This understanding maintained its hegemony until the transition to the multi-party system in the 1950s, and was criticized moving forward from this date. After 1950, opposition views to the Kemalist program of change began to appear in Turkish politics and these views found strong support within society. These views were represented more by right-wing parties in Turkish politics.
Despite these right-wing parties not finding the Republican period's monotype line of change correct, they also put social change ahead of political change and used politics as a tool to create social change like the Republic's establishment elite. No matter Turgut Özal's search for carrying political change to the center of politics, these searches never had a material reflection appear.
After 2000, the concept of change maintained its central position in Turkish politics. However, this time around the concept of change had gained new meaning, and for the first time in modern Turkish politics political change was regarded as being a more important need compared to social change. The Justice and Development Party (AK Party) entered Turkish politics with just this kind of demand and took up a policy prioritizing political change. By moving with a perspective of plural modernization, the AK Party placed an understanding of social development rather than social change, and brought a stronger demand for political change.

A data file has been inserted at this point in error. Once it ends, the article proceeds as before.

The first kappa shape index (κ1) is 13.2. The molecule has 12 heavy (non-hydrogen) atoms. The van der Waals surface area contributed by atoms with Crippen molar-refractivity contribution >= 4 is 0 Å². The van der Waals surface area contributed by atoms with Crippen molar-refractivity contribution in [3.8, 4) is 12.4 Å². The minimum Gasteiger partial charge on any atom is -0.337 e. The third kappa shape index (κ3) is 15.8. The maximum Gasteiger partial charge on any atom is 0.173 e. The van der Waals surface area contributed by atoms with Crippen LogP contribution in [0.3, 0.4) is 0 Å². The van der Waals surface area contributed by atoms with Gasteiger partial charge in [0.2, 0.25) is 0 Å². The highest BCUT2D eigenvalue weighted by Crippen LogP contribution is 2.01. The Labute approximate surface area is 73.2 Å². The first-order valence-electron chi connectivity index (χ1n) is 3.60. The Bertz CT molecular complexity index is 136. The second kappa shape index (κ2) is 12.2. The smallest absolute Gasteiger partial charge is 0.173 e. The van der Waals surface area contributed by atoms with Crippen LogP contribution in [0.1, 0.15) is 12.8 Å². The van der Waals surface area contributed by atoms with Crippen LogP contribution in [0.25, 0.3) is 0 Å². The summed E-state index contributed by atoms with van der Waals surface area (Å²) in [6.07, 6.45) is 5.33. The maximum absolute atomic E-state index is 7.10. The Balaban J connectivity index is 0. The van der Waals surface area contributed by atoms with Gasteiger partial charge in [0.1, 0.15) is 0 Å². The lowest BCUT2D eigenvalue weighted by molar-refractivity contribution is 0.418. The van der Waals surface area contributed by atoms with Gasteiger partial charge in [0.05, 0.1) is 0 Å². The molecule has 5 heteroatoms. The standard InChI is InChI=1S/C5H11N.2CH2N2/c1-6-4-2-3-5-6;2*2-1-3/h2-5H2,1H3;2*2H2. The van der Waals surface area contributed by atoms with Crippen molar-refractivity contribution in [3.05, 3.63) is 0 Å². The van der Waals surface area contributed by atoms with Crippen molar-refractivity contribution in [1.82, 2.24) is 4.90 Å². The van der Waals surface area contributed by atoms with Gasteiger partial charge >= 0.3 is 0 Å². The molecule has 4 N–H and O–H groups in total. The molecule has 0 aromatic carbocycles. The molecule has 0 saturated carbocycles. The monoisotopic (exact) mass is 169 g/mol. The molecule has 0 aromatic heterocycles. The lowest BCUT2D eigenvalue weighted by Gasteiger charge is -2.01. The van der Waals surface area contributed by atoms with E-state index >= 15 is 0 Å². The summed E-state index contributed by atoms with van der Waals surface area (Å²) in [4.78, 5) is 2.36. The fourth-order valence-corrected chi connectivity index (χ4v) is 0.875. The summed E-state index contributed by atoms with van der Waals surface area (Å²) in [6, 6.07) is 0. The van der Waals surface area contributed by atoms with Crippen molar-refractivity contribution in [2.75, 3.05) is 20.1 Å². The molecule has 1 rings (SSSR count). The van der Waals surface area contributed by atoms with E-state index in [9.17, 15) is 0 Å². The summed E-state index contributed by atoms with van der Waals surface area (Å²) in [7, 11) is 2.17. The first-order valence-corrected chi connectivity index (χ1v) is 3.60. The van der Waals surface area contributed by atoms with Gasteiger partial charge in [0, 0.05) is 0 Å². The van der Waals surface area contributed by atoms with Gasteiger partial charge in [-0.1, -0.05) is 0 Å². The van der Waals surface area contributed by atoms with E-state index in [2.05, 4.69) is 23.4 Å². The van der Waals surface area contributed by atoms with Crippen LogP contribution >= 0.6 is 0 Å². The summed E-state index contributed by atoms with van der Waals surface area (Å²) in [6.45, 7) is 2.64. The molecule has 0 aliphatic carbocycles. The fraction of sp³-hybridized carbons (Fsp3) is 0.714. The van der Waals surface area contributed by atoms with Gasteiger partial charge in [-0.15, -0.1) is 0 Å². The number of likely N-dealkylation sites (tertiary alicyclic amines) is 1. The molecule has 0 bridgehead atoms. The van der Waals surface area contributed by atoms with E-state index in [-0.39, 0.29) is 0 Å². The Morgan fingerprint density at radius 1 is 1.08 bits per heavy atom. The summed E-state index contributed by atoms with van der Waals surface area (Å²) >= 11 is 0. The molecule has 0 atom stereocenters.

While voicing its demand for political change, the AK Party mentioned the expansion and normalization of the political arena before everything else. Secondly, the AK Party defended that change should not be top-down and fast, but rather implemented in a gradual and participatory manner. Alongside this, the AK Party proposed that the plurality in the social arena be recognized and represented in the political arena as well. And lastly, it continuously underlined the need for an understanding of modernization that does not persistently leave out tradition.
In the last 13 years, the AK Party's demand for change also set the main grammar of Turkish politics and affected the change paradigm of all other actors on the stage of politics. The AK Party's change policy, which was strongly supported by the people, brought other political parties to also focus on political change, leave aside their reflex of acting like state elites and distance themselves from the Jacobean demand of social change.
This situation should be read as the normalization the AK Party brought to Turkish politics. The positive role the AK Party and its formative leader President Recep Tayyip Erdoğan have played in making Turkish civilian politics more reputable should not be ignored.
Above all else, what has changed in Turkish political history with the coming of the AK Party has been the understanding of change in politics. And this should be read as a development serving the normalization of politics in Turkey.